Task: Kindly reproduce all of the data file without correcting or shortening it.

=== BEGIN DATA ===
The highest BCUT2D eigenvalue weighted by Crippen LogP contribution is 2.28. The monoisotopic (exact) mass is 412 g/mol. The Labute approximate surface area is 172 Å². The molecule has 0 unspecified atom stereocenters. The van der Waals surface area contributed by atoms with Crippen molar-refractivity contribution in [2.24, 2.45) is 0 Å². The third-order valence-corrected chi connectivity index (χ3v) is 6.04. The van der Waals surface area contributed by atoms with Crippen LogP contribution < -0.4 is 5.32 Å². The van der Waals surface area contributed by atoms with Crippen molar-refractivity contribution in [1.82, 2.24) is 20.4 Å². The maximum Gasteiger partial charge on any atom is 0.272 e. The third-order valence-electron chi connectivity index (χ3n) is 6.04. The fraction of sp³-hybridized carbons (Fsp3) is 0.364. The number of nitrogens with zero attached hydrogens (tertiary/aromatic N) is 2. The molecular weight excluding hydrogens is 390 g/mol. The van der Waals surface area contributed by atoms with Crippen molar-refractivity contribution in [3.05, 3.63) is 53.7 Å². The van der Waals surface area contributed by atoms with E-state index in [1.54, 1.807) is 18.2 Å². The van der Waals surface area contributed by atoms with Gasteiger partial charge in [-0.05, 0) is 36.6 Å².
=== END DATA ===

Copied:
The highest BCUT2D eigenvalue weighted by Crippen LogP contribution is 2.28. The monoisotopic (exact) mass is 412 g/mol. The Labute approximate surface area is 172 Å². The molecule has 0 unspecified atom stereocenters. The van der Waals surface area contributed by atoms with Crippen molar-refractivity contribution in [2.24, 2.45) is 0 Å². The third-order valence-corrected chi connectivity index (χ3v) is 6.04. The van der Waals surface area contributed by atoms with Crippen LogP contribution < -0.4 is 5.32 Å². The van der Waals surface area contributed by atoms with Crippen molar-refractivity contribution in [1.82, 2.24) is 20.4 Å². The maximum Gasteiger partial charge on any atom is 0.272 e. The third-order valence-electron chi connectivity index (χ3n) is 6.04. The fraction of sp³-hybridized carbons (Fsp3) is 0.364. The number of nitrogens with zero attached hydrogens (tertiary/aromatic N) is 2. The molecular weight excluding hydrogens is 390 g/mol. The van der Waals surface area contributed by atoms with Crippen molar-refractivity contribution in [3.05, 3.63) is 53.7 Å². The van der Waals surface area contributed by atoms with E-state index in [1.54, 1.807) is 18.2 Å². The van der Waals surface area contributed by atoms with Gasteiger partial charge in [-0.05, 0) is 36.6 Å².